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    South Asia
     Apr 23, '14


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SPEAKING FREELY
India can no longer ignore Gulf labor pain
By Zakir Hussain

The research will not only assist India to formulate a better emigration policy, it will also help in training and preparing the kind of workforce that can compete internationally. It will also help in assessing and highlighting the contributions of Indian workers in host economies, which has been generally ignored. Additionally, migrant workers suffer from exploitation including discrimination in payment, perks, long working hours, xenophobia and the like. Since Indian economic migrants are present in more than 100 countries, establishing a network of MRCs around the world would allow New Delhi to target these labor markets and negotiate better terms and conditions.

d) Generally, the workers do not have discretion to negotiate



salaries and minimum safeguards for their working conditions. To secure the interest of its citizens aboard, India can work on developing a minimum wage or living wage formula and negotiate with the host countries accordingly, besides incremental upgrades to basic human amenities.

e) Since independence, India has introduced comprehensive reform in overseas emigration policies. In 2000, it established the MOIA as a separate ministry to deal with overseas affairs, and implemented several welfare schemes and protective measures as well as the annual observance of Pravasi Bharatiya Divas on January 9 to highlight the contributions and concerns of Indians living abroad both to their countries of residence and to India's socio-economic conditions.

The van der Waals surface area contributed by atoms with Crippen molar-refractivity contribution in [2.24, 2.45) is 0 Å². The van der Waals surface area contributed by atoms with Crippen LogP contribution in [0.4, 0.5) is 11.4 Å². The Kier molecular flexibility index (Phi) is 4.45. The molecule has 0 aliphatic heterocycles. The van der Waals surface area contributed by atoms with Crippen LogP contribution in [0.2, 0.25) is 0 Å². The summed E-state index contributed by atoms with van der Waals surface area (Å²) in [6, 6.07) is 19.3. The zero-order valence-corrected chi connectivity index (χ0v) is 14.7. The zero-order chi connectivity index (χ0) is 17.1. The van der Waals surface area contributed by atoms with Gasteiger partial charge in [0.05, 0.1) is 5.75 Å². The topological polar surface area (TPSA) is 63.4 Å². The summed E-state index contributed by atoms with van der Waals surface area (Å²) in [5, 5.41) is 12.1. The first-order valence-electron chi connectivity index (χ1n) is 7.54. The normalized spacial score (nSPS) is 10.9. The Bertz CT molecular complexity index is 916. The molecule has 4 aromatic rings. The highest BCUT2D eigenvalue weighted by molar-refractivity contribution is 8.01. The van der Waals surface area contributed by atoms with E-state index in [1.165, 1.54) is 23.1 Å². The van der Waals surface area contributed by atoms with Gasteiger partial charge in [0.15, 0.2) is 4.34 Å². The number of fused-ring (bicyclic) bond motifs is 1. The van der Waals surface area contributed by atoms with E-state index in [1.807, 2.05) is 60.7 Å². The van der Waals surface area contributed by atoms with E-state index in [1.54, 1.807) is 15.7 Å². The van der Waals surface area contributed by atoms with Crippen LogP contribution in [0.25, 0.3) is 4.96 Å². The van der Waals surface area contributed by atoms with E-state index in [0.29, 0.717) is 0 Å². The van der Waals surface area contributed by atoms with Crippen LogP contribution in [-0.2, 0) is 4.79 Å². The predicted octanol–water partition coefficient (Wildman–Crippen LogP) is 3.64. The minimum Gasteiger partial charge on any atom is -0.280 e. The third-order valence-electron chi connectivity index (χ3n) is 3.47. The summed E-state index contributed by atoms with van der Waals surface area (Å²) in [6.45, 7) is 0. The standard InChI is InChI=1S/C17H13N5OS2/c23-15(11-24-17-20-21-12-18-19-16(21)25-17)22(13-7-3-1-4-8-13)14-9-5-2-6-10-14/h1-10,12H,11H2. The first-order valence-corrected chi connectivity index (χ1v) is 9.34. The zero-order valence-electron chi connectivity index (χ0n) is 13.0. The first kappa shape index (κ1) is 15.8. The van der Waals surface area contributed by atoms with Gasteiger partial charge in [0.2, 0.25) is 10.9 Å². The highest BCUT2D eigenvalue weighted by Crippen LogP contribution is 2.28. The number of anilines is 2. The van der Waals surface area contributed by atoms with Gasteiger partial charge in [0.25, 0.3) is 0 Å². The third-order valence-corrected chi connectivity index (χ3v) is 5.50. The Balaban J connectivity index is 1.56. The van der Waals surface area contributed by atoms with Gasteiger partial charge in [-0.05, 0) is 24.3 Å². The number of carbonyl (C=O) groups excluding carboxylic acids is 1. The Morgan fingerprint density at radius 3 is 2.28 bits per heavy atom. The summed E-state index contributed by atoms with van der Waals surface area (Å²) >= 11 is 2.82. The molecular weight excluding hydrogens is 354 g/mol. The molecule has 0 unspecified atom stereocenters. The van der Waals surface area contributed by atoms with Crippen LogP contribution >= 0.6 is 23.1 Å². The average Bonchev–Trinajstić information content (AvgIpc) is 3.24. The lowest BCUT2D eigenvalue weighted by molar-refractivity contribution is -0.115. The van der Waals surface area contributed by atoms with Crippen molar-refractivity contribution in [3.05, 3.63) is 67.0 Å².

However, New Delhi needs to focus on two issues more seriously and urgently: First, to educate the potential migrants about relevant Saudi laws, including labor laws. This is essential as the majority of the unskilled and semi-skilled migrants are illiterate. Their ignorance of the Arabic language further complicates dealings with their immediate bosses as well as the handling their cases in courts of law there. During the current Nitaqat problem, this has been widely noticed. Some Indians were so frustrated that they even vented their anger on Indian embassy staff.

Since labor migration from India is geographically pocket-intensive, the MOIA can help assist each pocket to evolve its specific pre-departure programs. For instance, in the Philippines, churches are widely engaged in educating potential migrants. Most of the problems of labor emigrants are either related to recruitment or are visa-related. To handle these, India needs to establish close coordination with the immigration cells in the destination countries and evolve comprehensive recruitment policies. For instance, the MOIA should establish close contact with Saudi Arabia's Ministries of labor and Interior.

f) The MOIA can establish or assist in establishing regional MRCs in the migration-pockets and carry out a systematic study on migration. Already, some states like Kerala have been doing this successfully.